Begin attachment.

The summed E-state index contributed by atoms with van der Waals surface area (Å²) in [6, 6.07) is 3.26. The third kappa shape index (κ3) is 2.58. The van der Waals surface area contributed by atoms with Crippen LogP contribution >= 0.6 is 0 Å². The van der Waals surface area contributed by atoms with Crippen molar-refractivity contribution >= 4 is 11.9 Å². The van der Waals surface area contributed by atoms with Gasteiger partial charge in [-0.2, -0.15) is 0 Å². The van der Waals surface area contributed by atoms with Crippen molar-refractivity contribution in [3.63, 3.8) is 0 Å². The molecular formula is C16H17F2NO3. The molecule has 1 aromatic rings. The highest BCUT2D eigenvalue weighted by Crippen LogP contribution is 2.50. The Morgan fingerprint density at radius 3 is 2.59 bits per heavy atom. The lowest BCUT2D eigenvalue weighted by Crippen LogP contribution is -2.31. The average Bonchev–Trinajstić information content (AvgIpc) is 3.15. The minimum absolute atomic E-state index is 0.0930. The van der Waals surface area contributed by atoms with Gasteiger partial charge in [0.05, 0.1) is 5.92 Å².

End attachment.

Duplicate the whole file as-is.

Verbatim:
The summed E-state index contributed by atoms with van der Waals surface area (Å²) in [6, 6.07) is 3.26. The third kappa shape index (κ3) is 2.58. The van der Waals surface area contributed by atoms with Crippen LogP contribution >= 0.6 is 0 Å². The van der Waals surface area contributed by atoms with Crippen molar-refractivity contribution >= 4 is 11.9 Å². The van der Waals surface area contributed by atoms with Gasteiger partial charge in [-0.2, -0.15) is 0 Å². The van der Waals surface area contributed by atoms with Crippen molar-refractivity contribution in [3.63, 3.8) is 0 Å². The molecular formula is C16H17F2NO3. The molecule has 1 aromatic rings. The highest BCUT2D eigenvalue weighted by Crippen LogP contribution is 2.50. The Morgan fingerprint density at radius 3 is 2.59 bits per heavy atom. The lowest BCUT2D eigenvalue weighted by Crippen LogP contribution is -2.31. The average Bonchev–Trinajstić information content (AvgIpc) is 3.15. The minimum absolute atomic E-state index is 0.0930. The van der Waals surface area contributed by atoms with Gasteiger partial charge in [0.05, 0.1) is 5.92 Å².